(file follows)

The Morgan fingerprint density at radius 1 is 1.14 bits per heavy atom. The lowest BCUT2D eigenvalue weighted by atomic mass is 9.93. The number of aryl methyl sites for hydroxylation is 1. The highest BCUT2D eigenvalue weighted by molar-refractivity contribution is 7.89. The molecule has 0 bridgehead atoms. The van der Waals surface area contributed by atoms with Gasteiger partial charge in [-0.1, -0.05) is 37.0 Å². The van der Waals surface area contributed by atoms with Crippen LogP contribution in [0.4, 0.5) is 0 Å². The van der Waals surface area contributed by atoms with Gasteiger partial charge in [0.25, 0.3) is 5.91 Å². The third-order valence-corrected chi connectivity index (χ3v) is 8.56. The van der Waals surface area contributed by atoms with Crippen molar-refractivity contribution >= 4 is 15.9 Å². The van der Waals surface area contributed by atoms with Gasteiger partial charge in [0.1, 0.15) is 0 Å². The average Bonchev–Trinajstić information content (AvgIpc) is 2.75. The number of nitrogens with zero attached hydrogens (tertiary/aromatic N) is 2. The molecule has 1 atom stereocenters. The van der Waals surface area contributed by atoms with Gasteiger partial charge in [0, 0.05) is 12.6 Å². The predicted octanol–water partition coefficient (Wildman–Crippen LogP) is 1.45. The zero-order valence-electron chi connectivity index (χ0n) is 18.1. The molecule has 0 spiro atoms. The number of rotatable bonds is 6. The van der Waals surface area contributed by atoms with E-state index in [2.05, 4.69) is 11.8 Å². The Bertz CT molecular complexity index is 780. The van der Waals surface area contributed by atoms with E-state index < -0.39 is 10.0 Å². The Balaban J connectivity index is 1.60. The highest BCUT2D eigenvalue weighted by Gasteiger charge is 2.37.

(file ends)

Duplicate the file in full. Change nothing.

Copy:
The Morgan fingerprint density at radius 1 is 1.14 bits per heavy atom. The lowest BCUT2D eigenvalue weighted by atomic mass is 9.93. The number of aryl methyl sites for hydroxylation is 1. The highest BCUT2D eigenvalue weighted by molar-refractivity contribution is 7.89. The molecule has 0 bridgehead atoms. The van der Waals surface area contributed by atoms with Gasteiger partial charge in [-0.1, -0.05) is 37.0 Å². The van der Waals surface area contributed by atoms with Crippen LogP contribution in [0.4, 0.5) is 0 Å². The van der Waals surface area contributed by atoms with Gasteiger partial charge in [0.25, 0.3) is 5.91 Å². The third-order valence-corrected chi connectivity index (χ3v) is 8.56. The van der Waals surface area contributed by atoms with Crippen molar-refractivity contribution >= 4 is 15.9 Å². The van der Waals surface area contributed by atoms with Gasteiger partial charge in [0.1, 0.15) is 0 Å². The average Bonchev–Trinajstić information content (AvgIpc) is 2.75. The number of nitrogens with zero attached hydrogens (tertiary/aromatic N) is 2. The molecule has 1 atom stereocenters. The van der Waals surface area contributed by atoms with Gasteiger partial charge in [0, 0.05) is 12.6 Å². The predicted octanol–water partition coefficient (Wildman–Crippen LogP) is 1.45. The zero-order valence-electron chi connectivity index (χ0n) is 18.1. The molecule has 0 spiro atoms. The number of rotatable bonds is 6. The van der Waals surface area contributed by atoms with E-state index in [2.05, 4.69) is 11.8 Å². The Bertz CT molecular complexity index is 780. The van der Waals surface area contributed by atoms with E-state index < -0.39 is 10.0 Å². The Balaban J connectivity index is 1.60. The highest BCUT2D eigenvalue weighted by Gasteiger charge is 2.37.